The mind boggles. You gather simply that across a little valley to the left are villages in Pakistan-occupied Kashmir, their metal roofs, reflecting the midday sun. The hills are green with grass and poplars and pine. You look hard and carefully to discern little brown patches, sometimes marked out with stones. They are the Pakistani army posts, the major says.

“Sometimes we are just 50 metres apart with the Line of Control in between. When they shell we go below to the bunkers. Here, of course, we go into bigger defences.”

The bigger defences are bigger bunkers. A cluster of them is fenced in. On either side of a little stairway leading to the top of this hill, there are minefields. Just below the summit is a big bunker surrounded by a fence. On the fence are strung bottles of beer, two at a time.

“They are an improvised alarm system,” the captain in the Jat battalion here grins. “We have to watch our backs as well.”

Fighting a war on two fronts for a dozen years now, troops here have time and again made the best of bad deal. You might think that when improvised alarm systems — such as a beer bottle fence — is what the army here has to bank on, the very suggestion of gifting “ground sensors” will have officers along the Line of Control overjoyed.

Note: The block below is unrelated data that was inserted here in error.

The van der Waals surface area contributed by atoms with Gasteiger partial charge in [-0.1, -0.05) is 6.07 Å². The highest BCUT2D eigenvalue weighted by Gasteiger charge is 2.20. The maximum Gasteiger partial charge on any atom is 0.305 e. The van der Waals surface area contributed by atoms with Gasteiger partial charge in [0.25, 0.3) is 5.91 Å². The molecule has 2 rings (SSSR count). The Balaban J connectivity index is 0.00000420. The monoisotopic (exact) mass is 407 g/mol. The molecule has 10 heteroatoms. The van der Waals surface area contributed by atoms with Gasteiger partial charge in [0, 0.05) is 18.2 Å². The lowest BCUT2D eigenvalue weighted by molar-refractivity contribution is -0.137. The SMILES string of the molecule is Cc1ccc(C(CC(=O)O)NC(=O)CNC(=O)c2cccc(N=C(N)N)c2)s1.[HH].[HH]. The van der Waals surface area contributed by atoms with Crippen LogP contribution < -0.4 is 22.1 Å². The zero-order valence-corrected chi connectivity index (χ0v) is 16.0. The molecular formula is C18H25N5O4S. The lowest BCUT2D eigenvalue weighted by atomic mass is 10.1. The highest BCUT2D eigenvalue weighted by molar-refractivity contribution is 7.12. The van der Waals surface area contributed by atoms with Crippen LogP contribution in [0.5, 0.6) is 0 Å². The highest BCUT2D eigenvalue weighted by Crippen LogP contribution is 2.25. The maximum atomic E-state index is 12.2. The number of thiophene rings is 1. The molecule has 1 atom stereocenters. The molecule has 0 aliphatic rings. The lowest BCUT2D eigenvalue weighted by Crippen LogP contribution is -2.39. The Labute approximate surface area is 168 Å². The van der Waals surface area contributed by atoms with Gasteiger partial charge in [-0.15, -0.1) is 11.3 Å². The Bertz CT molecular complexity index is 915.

Far from it. The reason is the very lie of the land and the way the LoC runs. “At best, they will be a help, May be, by 30 to 35 per cent,” says Maj Gen Randhir Singh commanding the 25 Infantry Division. “The only foolproof system to stop infiltration is by getting Pakistan to do it.” Officer after officer echoes the sentiment.

“If there was any other way,” says Brigadier P.C. Bhardwaj at the headquarters of the 16 Corps in Nagrota, “don’t you think, we would have done it.”

Some accounts say the Indian Army’s 16 Corps with six divisions is the largest army corps in the world. It has been manning the LoC as well as carrying out counter-insurgency operations. Yet, its commander, the outspoken Lieutenant General J.B.S. Yadava, says there is no evidence to suggest that the situation is getting any better.

An American scribe put the question on sensors to Yadava today. The general was forthright. “If the US with all its sophisticated, modern equipment and has still not been able to put an end to illegal migration through its coastlines, can you legitimately expect that we, with less sophisticated means at our disposal and the harsh, uneven terrain can seal the LoC?”

   

 
 
KNIGHTHOOD AWAITS BRITAIN’S CURRY KING 
 
 
FROM AMIT ROY
 
London, June 14: